Why do UID values of system users matter?

classic Classic list List threaded Threaded
12 messages Options
Reply | Threaded
Open this post in threaded view
|

Why do UID values of system users matter?

Steffen Dettmer
Hi,

just for my curiosity I wonder why the numeric UID values matter at all, for example:

  update-passwd has found a difference between your system
  accounts and the current Debian defaults. It is advisable to
  allow update-passwd to change your system; without those
  changes some packages might not work correctly. For more
  documentation on the Debian account policies, please see
  /usr/share/doc/base-passwd/README.

  The proposed change is:

  Change the UID of user "man" from 13 to 6

(Apparently man used uid 13 in Debian 8 / Jessi but 6 in Debian 9 / Stretch). Normally I would assume that the numeric values would not be use anywhere at all, only the symbolic names.
If the numeric value matters, why are their values no kept across releases?

Steffen

Reply | Threaded
Open this post in threaded view
|

Re: Why do UID values of system users matter?

Dan Hitt


On Fri, Aug 16, 2019 at 2:28 PM Steffen Dettmer <[hidden email]> wrote:
Hi,

just for my curiosity I wonder why the numeric UID values matter at all, for example:


I believe file ownership is tracked by numeric UID rather than user name.

So, for example, if you multi-boot, a file owned by user 500 in one system will be owned by user 500 on every other system, even if it does not correspond to the same user name.

That's been my experience anyway, and an occasional issue.

dan
Reply | Threaded
Open this post in threaded view
|

Re: Why do UID values of system users matter?

Pascal Hambourg-2
In reply to this post by Steffen Dettmer
Le 16/08/2019 à 23:27, Steffen Dettmer a écrit :
>
> (Apparently man used uid 13 in Debian 8 / Jessi but 6 in Debian 9 /
> Stretch).

AFAICS, user "man" has had UID 6 since at least Debian 6/squeeze.

Reply | Threaded
Open this post in threaded view
|

Re: Why do UID values of system users matter?

Steffen Dettmer
Hi,

thanks for your quick reply.

I see, multiboot with different /etc but shared /usr or /local could invite a lot of trouble if using different UIDs, indeed! Thanks for the quick explanation.

> (Apparently man used uid 13 in Debian 8 / Jessi but 6 in Debian 9 /
> Stretch).

AFAICS, user "man" has had UID 6 since at least Debian 6/squeeze

 Ohh, this is interesting, so I wonder why I had a different value then, maybe something else was wrong with my system then...

Steffen

Reply | Threaded
Open this post in threaded view
|

Re: Why do UID values of system users matter?

Kenneth Parker-2


On Fri, Aug 16, 2019 at 10:18 PM Steffen Dettmer <[hidden email]> wrote:
Hi,

thanks for your quick reply.

I see, multiboot with different /etc but shared /usr or /local could invite a lot of trouble if using different UIDs, indeed! Thanks for the quick explanation.

> (Apparently man used uid 13 in Debian 8 / Jessi but 6 in Debian 9 /
> Stretch).

AFAICS, user "man" has had UID 6 since at least Debian 6/squeeze
 
From looking at an Ubuntu 16.04 System I administer, User "man" (uid 6) is, apparently the owner of /var/cache/man, which appears to be an area for translating man pages.  Who creates this User?  

 Ohh, this is interesting, so I wonder why I had a different value then, maybe something else was wrong with my system then...

Could  there be multiple Packages that might attempt to Create that User (man)?  

Best regards,

Kenneth Parker
Reply | Threaded
Open this post in threaded view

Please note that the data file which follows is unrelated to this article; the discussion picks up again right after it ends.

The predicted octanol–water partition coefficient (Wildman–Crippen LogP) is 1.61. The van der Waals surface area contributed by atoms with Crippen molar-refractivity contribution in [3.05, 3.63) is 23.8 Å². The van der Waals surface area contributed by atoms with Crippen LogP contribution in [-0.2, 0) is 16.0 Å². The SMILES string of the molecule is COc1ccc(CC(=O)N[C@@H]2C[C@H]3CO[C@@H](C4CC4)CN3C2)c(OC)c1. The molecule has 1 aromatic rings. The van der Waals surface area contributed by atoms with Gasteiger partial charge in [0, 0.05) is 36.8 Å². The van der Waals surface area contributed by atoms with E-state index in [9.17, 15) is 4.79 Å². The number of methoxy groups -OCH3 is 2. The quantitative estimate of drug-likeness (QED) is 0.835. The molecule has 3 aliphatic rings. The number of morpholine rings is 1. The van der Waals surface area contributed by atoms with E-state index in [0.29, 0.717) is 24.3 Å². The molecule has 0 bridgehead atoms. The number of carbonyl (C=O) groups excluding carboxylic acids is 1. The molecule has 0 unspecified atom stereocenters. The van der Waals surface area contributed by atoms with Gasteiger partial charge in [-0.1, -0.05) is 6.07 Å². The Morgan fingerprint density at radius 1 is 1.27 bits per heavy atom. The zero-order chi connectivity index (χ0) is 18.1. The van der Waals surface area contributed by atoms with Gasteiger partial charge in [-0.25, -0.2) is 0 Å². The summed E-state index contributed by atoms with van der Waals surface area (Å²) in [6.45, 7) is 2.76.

|

Re: Why do UID values of system users matter?

David Wright-3
In reply to this post by Steffen Dettmer
On Fri 16 Aug 2019 at 23:27:27 (+0200), Steffen Dettmer wrote:

>
> just for my curiosity I wonder why the numeric UID values matter at all,
> for example:
>
>   update-passwd has found a difference between your system
>   accounts and the current Debian defaults. It is advisable to
>   allow update-passwd to change your system; without those
>   changes some packages might not work correctly. For more
>   documentation on the Debian account policies, please see
>   /usr/share/doc/base-passwd/README.
>
>   The proposed change is:
>
>   Change the UID of user "man" from 13 to 6
>
> (Apparently man used uid 13 in Debian 8 / Jessi but 6 in Debian 9 /
> Stretch).

Very odd. The master lists are in /usr/share/base-passwd/*master and
the jessie version (3.5.37) has man as 6 and 12. Going back to woody
(Debian 3.0 from 2002), the UID is still 6, though the GID at that
time was 100, the "users" group, shared by several system UIDs.

> Normally I would assume that the numeric values would not be use
> anywhere at all, only the symbolic names.

OSes and filesystems use numbers rather than names for efficiency:
even a modern 32-bit UID only uses the space of four ASCII characters,
whereas some of the UID/GID names are long, eg systemd-bus-proxy
and debian-security-support.

> If the numeric value matters, why are their values no kept across releases?

Because that presents too much administrative effort, which dynamic
allocation is designed to avoid. You just have to exercise care
if/when you copy files between different systems in "inappropriate"
ways, eg using cp when you have two installations in the same PC.

Cheers,
David.

Reply | Threaded
Open this post in threaded view
|

Re: Why do UID values of system users matter?

David Wright-3
In reply to this post by Steffen Dettmer
On Sat 17 Aug 2019 at 04:18:00 (+0200), Steffen Dettmer wrote:
>
> I see, multiboot with different /etc but shared /usr or /local could invite
> a lot of trouble if using different UIDs, indeed! Thanks for the quick
> explanation.

Sure. Most system files can be copied between different /etc
partitions on the same host because they're owned by root.root
or by one of the invariant system users.

But there are a few that can catch you out. For example, it's
obvious that you might want to copy your mail submission passwords
between two systems to save typing them all in again, but
/etc/exim4/passwd.client is owned by root.Debian-exim, and that
GID is >100, so potentially different:

  $ ls -l /agogs/etc/exim4/passwd.client /etc/exim4/passwd.client
  -rw-r----- 1 root mlocate     663 May 30  2018 /agogs/etc/exim4/passwd.client
  -rw-r----- 1 root Debian-exim 663 May 30  2018 /etc/exim4/passwd.client